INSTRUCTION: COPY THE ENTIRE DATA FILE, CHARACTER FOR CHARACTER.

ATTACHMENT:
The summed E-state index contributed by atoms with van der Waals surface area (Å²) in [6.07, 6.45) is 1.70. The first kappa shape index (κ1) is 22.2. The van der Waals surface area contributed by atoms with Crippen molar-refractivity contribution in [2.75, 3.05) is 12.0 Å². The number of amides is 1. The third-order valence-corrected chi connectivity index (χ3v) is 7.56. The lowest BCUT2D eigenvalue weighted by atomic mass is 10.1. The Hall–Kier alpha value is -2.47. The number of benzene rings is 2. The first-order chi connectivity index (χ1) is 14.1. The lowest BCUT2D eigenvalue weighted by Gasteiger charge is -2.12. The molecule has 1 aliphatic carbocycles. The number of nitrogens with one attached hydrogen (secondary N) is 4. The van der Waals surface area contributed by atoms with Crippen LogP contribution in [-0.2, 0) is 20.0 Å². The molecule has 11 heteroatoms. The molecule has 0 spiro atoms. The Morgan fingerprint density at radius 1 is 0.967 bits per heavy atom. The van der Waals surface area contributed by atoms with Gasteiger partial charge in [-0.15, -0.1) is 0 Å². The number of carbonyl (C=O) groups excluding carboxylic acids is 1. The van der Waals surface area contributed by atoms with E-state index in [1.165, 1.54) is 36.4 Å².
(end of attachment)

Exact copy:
The summed E-state index contributed by atoms with van der Waals surface area (Å²) in [6.07, 6.45) is 1.70. The first kappa shape index (κ1) is 22.2. The van der Waals surface area contributed by atoms with Crippen molar-refractivity contribution in [2.75, 3.05) is 12.0 Å². The number of amides is 1. The third-order valence-corrected chi connectivity index (χ3v) is 7.56. The lowest BCUT2D eigenvalue weighted by atomic mass is 10.1. The Hall–Kier alpha value is -2.47. The number of benzene rings is 2. The first-order chi connectivity index (χ1) is 14.1. The lowest BCUT2D eigenvalue weighted by Gasteiger charge is -2.12. The molecule has 1 aliphatic carbocycles. The number of nitrogens with one attached hydrogen (secondary N) is 4. The van der Waals surface area contributed by atoms with Crippen LogP contribution in [-0.2, 0) is 20.0 Å². The molecule has 11 heteroatoms. The molecule has 0 spiro atoms. The Morgan fingerprint density at radius 1 is 0.967 bits per heavy atom. The van der Waals surface area contributed by atoms with Gasteiger partial charge in [-0.15, -0.1) is 0 Å². The number of carbonyl (C=O) groups excluding carboxylic acids is 1. The van der Waals surface area contributed by atoms with E-state index in [1.165, 1.54) is 36.4 Å².